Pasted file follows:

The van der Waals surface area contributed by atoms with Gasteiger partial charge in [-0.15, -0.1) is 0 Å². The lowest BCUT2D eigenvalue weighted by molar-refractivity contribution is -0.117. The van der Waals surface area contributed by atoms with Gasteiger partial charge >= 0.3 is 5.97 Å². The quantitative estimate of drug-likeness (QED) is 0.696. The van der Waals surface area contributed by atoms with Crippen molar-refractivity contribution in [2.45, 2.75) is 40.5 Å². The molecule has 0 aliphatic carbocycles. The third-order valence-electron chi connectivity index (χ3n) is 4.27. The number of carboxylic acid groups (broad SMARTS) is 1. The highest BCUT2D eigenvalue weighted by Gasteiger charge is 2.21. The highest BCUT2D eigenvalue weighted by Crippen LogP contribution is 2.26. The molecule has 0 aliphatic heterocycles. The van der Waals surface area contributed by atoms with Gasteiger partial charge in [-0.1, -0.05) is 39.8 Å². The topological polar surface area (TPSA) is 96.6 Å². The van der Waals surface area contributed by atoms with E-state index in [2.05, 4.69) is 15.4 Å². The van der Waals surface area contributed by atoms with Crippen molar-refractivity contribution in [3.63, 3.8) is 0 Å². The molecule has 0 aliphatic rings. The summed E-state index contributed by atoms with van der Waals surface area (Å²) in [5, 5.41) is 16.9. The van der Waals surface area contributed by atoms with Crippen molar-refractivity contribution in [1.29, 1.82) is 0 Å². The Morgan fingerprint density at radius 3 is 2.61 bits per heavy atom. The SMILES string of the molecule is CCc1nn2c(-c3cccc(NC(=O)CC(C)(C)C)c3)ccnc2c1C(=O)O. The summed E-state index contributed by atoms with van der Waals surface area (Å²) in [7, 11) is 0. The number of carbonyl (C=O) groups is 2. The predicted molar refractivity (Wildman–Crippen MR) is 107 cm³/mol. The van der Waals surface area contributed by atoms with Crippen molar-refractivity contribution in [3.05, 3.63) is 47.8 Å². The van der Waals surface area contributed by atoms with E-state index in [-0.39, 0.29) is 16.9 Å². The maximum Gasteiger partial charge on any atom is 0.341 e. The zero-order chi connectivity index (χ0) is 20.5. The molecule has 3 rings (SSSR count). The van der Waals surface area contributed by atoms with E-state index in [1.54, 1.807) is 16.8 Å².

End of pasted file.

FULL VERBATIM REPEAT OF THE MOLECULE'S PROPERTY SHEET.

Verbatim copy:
The van der Waals surface area contributed by atoms with Gasteiger partial charge in [-0.15, -0.1) is 0 Å². The lowest BCUT2D eigenvalue weighted by molar-refractivity contribution is -0.117. The van der Waals surface area contributed by atoms with Gasteiger partial charge >= 0.3 is 5.97 Å². The quantitative estimate of drug-likeness (QED) is 0.696. The van der Waals surface area contributed by atoms with Crippen molar-refractivity contribution in [2.45, 2.75) is 40.5 Å². The molecule has 0 aliphatic carbocycles. The third-order valence-electron chi connectivity index (χ3n) is 4.27. The number of carboxylic acid groups (broad SMARTS) is 1. The highest BCUT2D eigenvalue weighted by Gasteiger charge is 2.21. The highest BCUT2D eigenvalue weighted by Crippen LogP contribution is 2.26. The molecule has 0 aliphatic heterocycles. The van der Waals surface area contributed by atoms with Gasteiger partial charge in [-0.1, -0.05) is 39.8 Å². The topological polar surface area (TPSA) is 96.6 Å². The van der Waals surface area contributed by atoms with E-state index in [2.05, 4.69) is 15.4 Å². The van der Waals surface area contributed by atoms with Crippen molar-refractivity contribution in [3.63, 3.8) is 0 Å². The molecule has 0 aliphatic rings. The summed E-state index contributed by atoms with van der Waals surface area (Å²) in [5, 5.41) is 16.9. The van der Waals surface area contributed by atoms with Crippen molar-refractivity contribution in [1.29, 1.82) is 0 Å². The Morgan fingerprint density at radius 3 is 2.61 bits per heavy atom. The SMILES string of the molecule is CCc1nn2c(-c3cccc(NC(=O)CC(C)(C)C)c3)ccnc2c1C(=O)O. The summed E-state index contributed by atoms with van der Waals surface area (Å²) in [7, 11) is 0. The number of carbonyl (C=O) groups is 2. The predicted molar refractivity (Wildman–Crippen MR) is 107 cm³/mol. The van der Waals surface area contributed by atoms with Crippen molar-refractivity contribution in [3.05, 3.63) is 47.8 Å². The van der Waals surface area contributed by atoms with E-state index in [-0.39, 0.29) is 16.9 Å². The maximum Gasteiger partial charge on any atom is 0.341 e. The zero-order chi connectivity index (χ0) is 20.5. The molecule has 3 rings (SSSR count). The van der Waals surface area contributed by atoms with E-state index in [1.54, 1.807) is 16.8 Å².